and Carly Chaikan are all tremendous. The references to real world events and anti-corporate stuff is timely, and probably easy to make fun of, but poignant and captivating.
The music is all outstanding, both score and soundtrack. No spoilers – Intro by M83 plays over the final scene of season three and just like the song, leads to a beautiful, climactic decision being made.
This show won me back and me regret leaving. Sam Esmail is going places.
The Young Pope
The Young Pope had been memed to death before it even premiered in America. A friend asked me if my praise for it on social media was me doing a bit; they did not believe me. They thought I was just making fun of it.
I adore this show. It subverts your expectations constantly. The young pope himself is a ridiculous, cruel, monstrous person, but the more we learn about him the more we root for him. Every character changes in huge ways by the end of the season. It is funny and devastating, and constantly weird.
There is a musical motif of Andrew Bird’s “I Want To See Pulaski At Night”. The song is used in almost every episode. In the final episode we finally hear the lyrics over the music. Diane Keaton and Jude Law are phenomenal in it. I wish more people would watch it! It was an easy target for relentless memes, and it deserved it. But the show is something special. I was also a fan of writer/director Paolo Sorentino’s film Youth. His distinctive style is all over this, and luckily a sequel series – The New Pope – is in the works. More memes!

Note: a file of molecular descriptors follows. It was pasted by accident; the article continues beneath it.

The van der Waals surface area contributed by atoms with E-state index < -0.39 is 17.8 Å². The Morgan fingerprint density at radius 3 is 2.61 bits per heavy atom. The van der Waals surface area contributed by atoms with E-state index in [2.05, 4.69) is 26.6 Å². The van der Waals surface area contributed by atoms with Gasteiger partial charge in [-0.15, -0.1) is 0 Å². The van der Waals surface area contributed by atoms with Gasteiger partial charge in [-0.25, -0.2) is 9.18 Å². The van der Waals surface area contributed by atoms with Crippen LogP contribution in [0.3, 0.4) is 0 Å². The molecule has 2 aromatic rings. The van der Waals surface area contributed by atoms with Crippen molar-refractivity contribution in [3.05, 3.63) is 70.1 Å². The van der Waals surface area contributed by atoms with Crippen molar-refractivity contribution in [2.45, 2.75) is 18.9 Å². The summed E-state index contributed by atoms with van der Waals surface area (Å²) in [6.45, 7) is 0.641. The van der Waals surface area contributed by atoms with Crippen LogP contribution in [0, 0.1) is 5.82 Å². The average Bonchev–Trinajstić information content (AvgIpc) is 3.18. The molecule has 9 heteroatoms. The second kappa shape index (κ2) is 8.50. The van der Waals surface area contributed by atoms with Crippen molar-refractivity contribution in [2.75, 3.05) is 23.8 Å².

Nathan For You
No show on television is like Nathan For You. The production process must be like lifting boulders. It makes every other comedy on television seem boring. But the real notable thing in season four was the feature film length finale “Finding Frances”, which, if you want to get technical, is for sure one of the best films of the year. It is about Nathan helping a Bill Gates impersonator find the woman he wishes he had married when they were young, and hopefully marrying her now. It’s weird, and a little creepy at parts. It’s completely absurd and overly complicated. But this episode does something no one expected with a twist that breaks your heart. There is a reason people raved about this episode and this show – it is unlike anything else on tv.
Review and Nathan For You are unique in that every episode that got of them are miracles. Andy Daly is one of the funniest people alive. This show is completely insane and tragic. The more the show within the show ruins the main character’s life, the more he puts into the show.
The Good Place